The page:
Passing the family business to the next generation

Succeeding in small business

July 22, 1991|By Jane Applegate | Jane Applegate,Los Angeles Times Syndicate

Approaching age 65 and concerned for their family's future, Florence and Hank Billing began figuring out how to pass along their family business and personal assets to their five children.

Of the five -- four daughters and one son -- only their son, Kurt, was interested in running the family's two Southampton, N.Y., clothing stores.

Kurt, who was selling software to retail stores in Seattle, solved half the problem by opting to return home. In May, he bought Billing's Lingerie on Main Street. The lingerie shop is not far from the large-size and maternity wear store his parents own on Hill Street.

Kurt Billing's purchase of the lingerie store fit nicely into a detailed estate plan recently completed by a team of family advisers. With help from an insurance consultant and an attorney, the Billing family set up a family trust and the parents purchased "second-to-die" insurance policies, which pay off only when the second spouse dies.

"Our main objective was to reduce the inheritance taxes for our children," Florence Billing said. "It took about two or three months to accomplish the paperwork, but it's all been taken care of now."

Unfortunately, families who take the time to create a succession and estate plan are in the minority in this country. Most family businesses don't make it to the third generation because the entrepreneurial founder refuses to methodically plan for the future.

"Founders don't trust anybody," said Ernest Doud, a family business consultant in Glendale, Calif. "They believe, 'Nobody is as qualified as I am to run this business.' "

The founder's children, either working in or outside of the family business, are often reluctant to bring up the subject of succession because they don't want to upset their parents, Doud said.

Yet without a clear succession plan, you are courting disaster.

So how do you create a succession plan? It is often best to retain family business specialists rather than rely on your regular attorney or accountant. State and federal tax laws affecting family businesses are so complex, it takes special skills to properly and legally set up a plan.

A good succession plan makes both financial and emotional sense. Every succession plan begins with three things:

1. A management succession plan that makes clear who you want to manage the business when you are gone.

2. An ownership succession plan that outlines who will own the company and control its finances.

3. An overall estate plan that meshes with the first two plans and protects and ultimately distributes your personal assets.

Second-to-die insurance policies, which insure both spouses but pay benefits only when the second spouse dies, are becoming a very popular option for families in business. In most cases, the benefits are used to pay the inheritance taxes or other expenses.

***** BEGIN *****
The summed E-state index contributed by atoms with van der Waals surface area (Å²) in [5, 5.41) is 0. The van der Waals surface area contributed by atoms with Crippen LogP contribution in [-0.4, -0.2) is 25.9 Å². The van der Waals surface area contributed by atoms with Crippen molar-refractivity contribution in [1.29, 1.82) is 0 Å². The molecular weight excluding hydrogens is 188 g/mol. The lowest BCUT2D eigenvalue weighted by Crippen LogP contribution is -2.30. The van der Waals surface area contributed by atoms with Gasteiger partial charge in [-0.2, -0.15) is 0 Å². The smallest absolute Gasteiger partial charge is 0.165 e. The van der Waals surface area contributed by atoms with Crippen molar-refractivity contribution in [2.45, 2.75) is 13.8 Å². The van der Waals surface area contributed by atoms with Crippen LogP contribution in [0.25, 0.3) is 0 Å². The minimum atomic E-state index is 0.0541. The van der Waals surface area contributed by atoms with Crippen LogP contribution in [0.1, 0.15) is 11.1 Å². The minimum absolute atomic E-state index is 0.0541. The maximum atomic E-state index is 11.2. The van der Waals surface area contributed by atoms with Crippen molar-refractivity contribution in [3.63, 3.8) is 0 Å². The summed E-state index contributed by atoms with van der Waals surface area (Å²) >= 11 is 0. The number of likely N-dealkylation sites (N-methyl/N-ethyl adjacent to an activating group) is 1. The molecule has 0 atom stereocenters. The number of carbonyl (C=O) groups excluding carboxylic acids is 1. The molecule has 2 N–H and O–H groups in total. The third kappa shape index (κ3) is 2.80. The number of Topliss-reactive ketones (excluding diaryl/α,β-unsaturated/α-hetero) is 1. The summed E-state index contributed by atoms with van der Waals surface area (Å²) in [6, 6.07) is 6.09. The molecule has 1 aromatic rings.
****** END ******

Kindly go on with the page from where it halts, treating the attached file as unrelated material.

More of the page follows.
"These policies carry substantially cheaper premiums and under current estate tax laws you don't need the money until the second person dies," said James Wilson, the Syosset, N.Y., insurance consultant who helped the Billing family create an estate plan.

Making sure you buy enough of the right kind of life insurance to cover inheritance taxes is key to a successful plan. It is also important to make sure the benefit is paid to the right entity, usually the family trust rather than an individual, Wilson said.

"You don't have to be worth $100 million to have a problem with estate planning," Wilson said. "The reality is, if you are worth $2 million, you have a problem."

Leon Danco, who has been counseling family business owners since the late 1950s, said he is encouraged by the number of families finally dealing openly with sticky succession planning issues.

"There is an increased awareness among founders that they are responsible for the future of their business," said Danco, who runs the Center for Family Business in Cleveland.

"The estate plan is the fuel for the dream," he said. "And the family-owned business is the epitome of the American dream."

Successful planning tips

1. Do you have a formal plan for the distribution of your business if you die or are incapacitated?

2. Have you chosen a successor and are the succession arrangements clear?

3. Does your succession plan take into account all tax considerations? Can your business handle the tax obligations?

4. Have you set up a buy-sell agreement with your successor so the business can change hands smoothly?

5. Does the plan protect your key employees and other workers if you die? Are their pensions safe? Will they remain with the new owner?

6. Are all the financial elements of your plan coordinated to provide the maximum benefits?

7. Are your attorney, your accountant and your insurance adviser working together as a team?

8. If you have chosen one of your children to succeed you, does the family know who it is? Do you provide for any money for other family members?

9. Does your bank have a copy of your plan? Do they have faith in the successor you have chosen?

L 10. Have you updated your plan in light of any new tax laws?

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